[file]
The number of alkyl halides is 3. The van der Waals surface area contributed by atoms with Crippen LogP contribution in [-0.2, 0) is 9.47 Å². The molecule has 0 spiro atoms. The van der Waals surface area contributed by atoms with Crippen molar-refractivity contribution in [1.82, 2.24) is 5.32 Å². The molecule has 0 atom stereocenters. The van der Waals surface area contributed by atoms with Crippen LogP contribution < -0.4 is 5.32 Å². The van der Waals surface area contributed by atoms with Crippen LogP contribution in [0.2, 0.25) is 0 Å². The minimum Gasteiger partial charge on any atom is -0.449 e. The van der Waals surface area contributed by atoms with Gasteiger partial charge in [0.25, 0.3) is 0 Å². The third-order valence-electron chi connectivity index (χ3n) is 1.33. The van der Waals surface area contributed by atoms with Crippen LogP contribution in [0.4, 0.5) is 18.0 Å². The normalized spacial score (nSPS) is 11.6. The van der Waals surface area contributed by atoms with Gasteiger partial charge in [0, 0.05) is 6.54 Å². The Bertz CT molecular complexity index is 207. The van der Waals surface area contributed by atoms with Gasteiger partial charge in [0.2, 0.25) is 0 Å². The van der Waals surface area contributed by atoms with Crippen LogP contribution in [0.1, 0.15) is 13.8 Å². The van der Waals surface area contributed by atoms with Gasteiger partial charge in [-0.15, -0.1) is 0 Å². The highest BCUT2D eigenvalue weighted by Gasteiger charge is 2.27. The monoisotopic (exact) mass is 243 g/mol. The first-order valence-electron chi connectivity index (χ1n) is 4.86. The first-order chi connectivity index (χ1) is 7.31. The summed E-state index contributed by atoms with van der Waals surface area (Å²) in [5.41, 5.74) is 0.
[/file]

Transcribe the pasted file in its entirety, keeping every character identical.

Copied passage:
The number of alkyl halides is 3. The van der Waals surface area contributed by atoms with Crippen LogP contribution in [-0.2, 0) is 9.47 Å². The molecule has 0 spiro atoms. The van der Waals surface area contributed by atoms with Crippen molar-refractivity contribution in [1.82, 2.24) is 5.32 Å². The molecule has 0 atom stereocenters. The van der Waals surface area contributed by atoms with Crippen LogP contribution < -0.4 is 5.32 Å². The van der Waals surface area contributed by atoms with Crippen LogP contribution in [0.2, 0.25) is 0 Å². The minimum Gasteiger partial charge on any atom is -0.449 e. The van der Waals surface area contributed by atoms with Gasteiger partial charge in [0.25, 0.3) is 0 Å². The third-order valence-electron chi connectivity index (χ3n) is 1.33. The van der Waals surface area contributed by atoms with Crippen LogP contribution in [0.4, 0.5) is 18.0 Å². The normalized spacial score (nSPS) is 11.6. The van der Waals surface area contributed by atoms with Gasteiger partial charge in [0, 0.05) is 6.54 Å². The Bertz CT molecular complexity index is 207. The van der Waals surface area contributed by atoms with Gasteiger partial charge in [0.2, 0.25) is 0 Å². The van der Waals surface area contributed by atoms with Crippen LogP contribution in [0.1, 0.15) is 13.8 Å². The van der Waals surface area contributed by atoms with Gasteiger partial charge in [-0.15, -0.1) is 0 Å². The highest BCUT2D eigenvalue weighted by Gasteiger charge is 2.27. The monoisotopic (exact) mass is 243 g/mol. The first-order valence-electron chi connectivity index (χ1n) is 4.86. The first-order chi connectivity index (χ1) is 7.31. The summed E-state index contributed by atoms with van der Waals surface area (Å²) in [5.41, 5.74) is 0.